Harlequin Historical, $6.50, ISBN 978-0-373-29820-4
Historical Romance, 2015
Bryn Rutherford follows her father to Bridgetown out in the Antigua when the man heads over to this part of the world with the English government’s authority to open a bank and introduce the pound to the former slaveowners and the now emancipated natives of the place. One evening, a man known simply as Kitt – no, not that talking car – jumps in front of her after climbing up the trellis to her bedroom and, to silence her, puts his mouth onto hers. Because he’s hot, she flirts with him instead of screaming for help because hot men can never be rapists or murderers or serial killers, don’t you know. Imagine her surprise when he turns out to be Christopher Sherard, the local captain and moneyed dude who wants a piece of the pie her father has brought along with him.
Breaking the Rake’s Rules thrills me to no end in its first twenty or so pages, as, despite my reservations about the heroine lack of common sense, I find myself enjoying the flirtation between Bryn and Kitt. The author has a way with sexual tension and chemistry, and she can blend humor and innuendo into one heady cocktail of sorts. Unfortunately, it is not long before I begin to become irritated with these two characters, especially Bryn who really gets on my nerves every few pages.
Bryn is supposed to be clever, she thinks she is very clever, but in this story, she keeps getting outwitted by everyone and his donkey. Despite this, she still acts like she knows everything – which would be fine if she didn’t do some really stupid things here. Where do I begin… oh, how about running off with Kitt for an adventure just because she feels neglected by her father (whom she expects to do everything she tells him to)? And giving away the milk to him for free despite her belief that he has no intentions of making an honest woman out of her? Oops, pregnant? Bryn doesn’t think or care about the consequences of her actions on her reputation and well-being, so it is actually annoying to see her get rewarded for her actions with true love and happily ever after. She is childish, acts childish from start to finish, and she’s only lucky that she is not abandoned all alone in some Caribbean port, pregnant and penniless. She sets herself up for a tragic end with her impulsive actions and childish spoiled little girl antics – it is only because this is a romance novel that she is spared from having to audition for the role of Fantine.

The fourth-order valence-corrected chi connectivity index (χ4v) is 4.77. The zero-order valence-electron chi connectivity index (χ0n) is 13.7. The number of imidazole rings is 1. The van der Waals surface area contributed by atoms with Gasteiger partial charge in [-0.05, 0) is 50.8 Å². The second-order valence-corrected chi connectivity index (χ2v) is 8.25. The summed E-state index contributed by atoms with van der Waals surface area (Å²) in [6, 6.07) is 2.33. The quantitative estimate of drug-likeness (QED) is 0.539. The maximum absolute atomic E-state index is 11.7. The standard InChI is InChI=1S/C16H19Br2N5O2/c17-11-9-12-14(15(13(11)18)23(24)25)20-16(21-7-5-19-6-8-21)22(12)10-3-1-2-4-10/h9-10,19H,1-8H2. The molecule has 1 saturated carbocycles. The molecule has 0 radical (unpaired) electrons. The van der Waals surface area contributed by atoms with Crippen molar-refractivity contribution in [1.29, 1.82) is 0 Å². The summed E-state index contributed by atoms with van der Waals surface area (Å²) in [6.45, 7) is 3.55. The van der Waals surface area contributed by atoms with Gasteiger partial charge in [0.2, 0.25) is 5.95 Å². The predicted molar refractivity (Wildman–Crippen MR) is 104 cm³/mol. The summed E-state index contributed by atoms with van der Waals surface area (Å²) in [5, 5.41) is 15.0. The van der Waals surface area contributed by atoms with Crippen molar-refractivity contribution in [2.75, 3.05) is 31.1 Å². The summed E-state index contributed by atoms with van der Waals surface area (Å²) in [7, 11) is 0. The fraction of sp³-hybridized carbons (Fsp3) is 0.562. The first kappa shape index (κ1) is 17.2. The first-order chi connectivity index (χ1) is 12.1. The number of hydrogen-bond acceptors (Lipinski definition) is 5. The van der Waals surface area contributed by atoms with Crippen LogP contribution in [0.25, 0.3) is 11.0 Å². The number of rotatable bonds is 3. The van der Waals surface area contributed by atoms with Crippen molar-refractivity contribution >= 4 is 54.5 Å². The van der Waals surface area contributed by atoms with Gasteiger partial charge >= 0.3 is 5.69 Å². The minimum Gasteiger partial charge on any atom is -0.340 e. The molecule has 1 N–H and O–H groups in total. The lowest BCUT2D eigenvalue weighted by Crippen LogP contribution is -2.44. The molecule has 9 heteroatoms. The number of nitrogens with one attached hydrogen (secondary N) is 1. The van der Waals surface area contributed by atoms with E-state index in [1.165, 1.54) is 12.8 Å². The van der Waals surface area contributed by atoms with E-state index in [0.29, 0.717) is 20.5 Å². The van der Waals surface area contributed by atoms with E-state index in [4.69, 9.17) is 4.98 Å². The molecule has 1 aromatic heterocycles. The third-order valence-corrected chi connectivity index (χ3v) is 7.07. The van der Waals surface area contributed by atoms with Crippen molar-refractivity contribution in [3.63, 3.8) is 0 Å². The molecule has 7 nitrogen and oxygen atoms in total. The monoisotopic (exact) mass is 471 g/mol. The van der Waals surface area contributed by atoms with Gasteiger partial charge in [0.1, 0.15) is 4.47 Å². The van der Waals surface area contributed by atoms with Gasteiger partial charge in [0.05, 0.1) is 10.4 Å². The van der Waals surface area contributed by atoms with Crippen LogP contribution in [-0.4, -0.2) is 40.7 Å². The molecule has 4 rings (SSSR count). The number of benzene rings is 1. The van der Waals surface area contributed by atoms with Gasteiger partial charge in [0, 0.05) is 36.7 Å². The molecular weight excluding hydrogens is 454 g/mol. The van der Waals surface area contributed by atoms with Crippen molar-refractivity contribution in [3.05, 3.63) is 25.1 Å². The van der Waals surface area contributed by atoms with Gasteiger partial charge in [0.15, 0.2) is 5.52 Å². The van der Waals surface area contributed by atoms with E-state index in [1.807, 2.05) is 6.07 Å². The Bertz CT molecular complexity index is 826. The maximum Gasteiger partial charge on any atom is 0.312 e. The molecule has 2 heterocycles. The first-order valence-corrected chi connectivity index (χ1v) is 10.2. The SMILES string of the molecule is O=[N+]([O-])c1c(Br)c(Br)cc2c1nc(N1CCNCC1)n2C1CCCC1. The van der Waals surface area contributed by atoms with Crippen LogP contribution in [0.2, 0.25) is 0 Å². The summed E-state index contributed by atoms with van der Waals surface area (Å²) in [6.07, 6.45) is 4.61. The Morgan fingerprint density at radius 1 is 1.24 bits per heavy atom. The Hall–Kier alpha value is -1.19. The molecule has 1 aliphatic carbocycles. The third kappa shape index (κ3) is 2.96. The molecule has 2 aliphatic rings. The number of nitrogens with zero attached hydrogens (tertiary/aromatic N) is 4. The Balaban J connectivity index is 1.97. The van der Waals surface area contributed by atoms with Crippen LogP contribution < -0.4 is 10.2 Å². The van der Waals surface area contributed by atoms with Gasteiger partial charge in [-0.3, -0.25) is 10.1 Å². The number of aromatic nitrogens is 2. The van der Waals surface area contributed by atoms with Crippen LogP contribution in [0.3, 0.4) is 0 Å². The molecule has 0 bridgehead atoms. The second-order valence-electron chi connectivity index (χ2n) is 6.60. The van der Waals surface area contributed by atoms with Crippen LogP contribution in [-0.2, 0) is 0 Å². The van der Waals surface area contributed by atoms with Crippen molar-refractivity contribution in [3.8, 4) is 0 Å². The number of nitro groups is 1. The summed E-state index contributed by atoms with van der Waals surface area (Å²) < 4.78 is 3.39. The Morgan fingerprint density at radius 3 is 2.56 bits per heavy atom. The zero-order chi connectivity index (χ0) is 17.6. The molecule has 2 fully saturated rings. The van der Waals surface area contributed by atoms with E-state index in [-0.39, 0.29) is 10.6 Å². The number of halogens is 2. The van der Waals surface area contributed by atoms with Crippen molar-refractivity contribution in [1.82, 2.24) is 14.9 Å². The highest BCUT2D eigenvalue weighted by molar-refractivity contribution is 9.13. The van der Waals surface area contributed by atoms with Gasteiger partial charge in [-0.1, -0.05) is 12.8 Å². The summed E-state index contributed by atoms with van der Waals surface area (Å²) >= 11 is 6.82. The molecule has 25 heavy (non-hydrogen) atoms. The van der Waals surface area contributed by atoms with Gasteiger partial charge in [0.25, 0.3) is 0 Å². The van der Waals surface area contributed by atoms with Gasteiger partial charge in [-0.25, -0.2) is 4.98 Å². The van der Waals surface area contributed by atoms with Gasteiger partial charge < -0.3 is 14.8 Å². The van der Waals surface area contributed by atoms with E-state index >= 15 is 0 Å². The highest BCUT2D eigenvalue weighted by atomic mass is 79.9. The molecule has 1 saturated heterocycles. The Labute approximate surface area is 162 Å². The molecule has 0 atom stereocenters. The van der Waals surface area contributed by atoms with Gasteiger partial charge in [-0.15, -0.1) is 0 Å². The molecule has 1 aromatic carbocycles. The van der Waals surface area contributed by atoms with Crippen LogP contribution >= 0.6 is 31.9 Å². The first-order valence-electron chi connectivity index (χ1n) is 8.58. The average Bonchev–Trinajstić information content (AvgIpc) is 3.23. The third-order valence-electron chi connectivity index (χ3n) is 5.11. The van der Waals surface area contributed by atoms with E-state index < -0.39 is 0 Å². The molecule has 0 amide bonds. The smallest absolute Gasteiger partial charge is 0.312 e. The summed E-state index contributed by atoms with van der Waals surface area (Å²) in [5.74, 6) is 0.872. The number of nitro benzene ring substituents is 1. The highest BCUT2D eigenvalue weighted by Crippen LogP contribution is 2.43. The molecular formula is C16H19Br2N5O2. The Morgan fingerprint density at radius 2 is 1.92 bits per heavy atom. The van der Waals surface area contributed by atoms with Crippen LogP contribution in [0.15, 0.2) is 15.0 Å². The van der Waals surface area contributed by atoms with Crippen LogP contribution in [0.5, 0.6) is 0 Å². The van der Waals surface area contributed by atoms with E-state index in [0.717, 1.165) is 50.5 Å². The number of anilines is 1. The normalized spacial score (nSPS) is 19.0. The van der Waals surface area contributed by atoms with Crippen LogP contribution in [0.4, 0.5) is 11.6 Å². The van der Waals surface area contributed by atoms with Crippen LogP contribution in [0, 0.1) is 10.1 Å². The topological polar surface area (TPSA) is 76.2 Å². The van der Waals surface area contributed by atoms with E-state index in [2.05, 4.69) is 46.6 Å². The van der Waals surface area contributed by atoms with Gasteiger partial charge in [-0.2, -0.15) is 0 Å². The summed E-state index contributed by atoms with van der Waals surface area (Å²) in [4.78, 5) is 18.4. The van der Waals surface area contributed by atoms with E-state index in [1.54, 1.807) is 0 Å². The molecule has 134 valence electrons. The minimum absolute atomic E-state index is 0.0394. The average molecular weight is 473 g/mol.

More annoyingly, she gives Kitt so many chances to keep fiddling with her buttons beneath her petticoats, and gives other characters – especially women – far less chances to earn her approval. A woman telling her that Kitt is a playboy? Okay, that woman is right, but oh, Bryn just hates gossips and she would have thought she would never have to deal with catty bitches again! Another guy is a lepidopterist – she immediately launches into an interior monologue that the man is shallow and young, never considering how cruel it is to pin butterflies and turn them into specimens, and that is the most cruel thing ever because that man never considers how his action “impacts” the butterfly. And yet, everything Kitt does is okay with her, though, even if he kills people and such, because he’s hot and she wants it bad.
Bryn, therefore, has the charming privilege of being a catty and judgmental bitch who considers everyone else that doesn’t make her flood her basement to be catty and judgmental. How old is she again, fifteen?
Kitt on the other hand is at least not a catty and judgmental twit who is often hoisted on her petard due to a lack in the brainpower department. But he’s willing to fiddle with women without wanting to pay the price – although to be fair, she practically throws herself at him – and the heroine enables his behavior by continuously making allowances for him and letting him get away with his nonsense.
As a result, I get two people who work very hard to be train wrecks in a dysfunctional romance, only to be given a happy ending that, I feel, is never really earned by any of them.
Breaking the Rake’s Rules sees the characters breaking plenty of rules alright, to the point that it pretty much breaks itself in the process.
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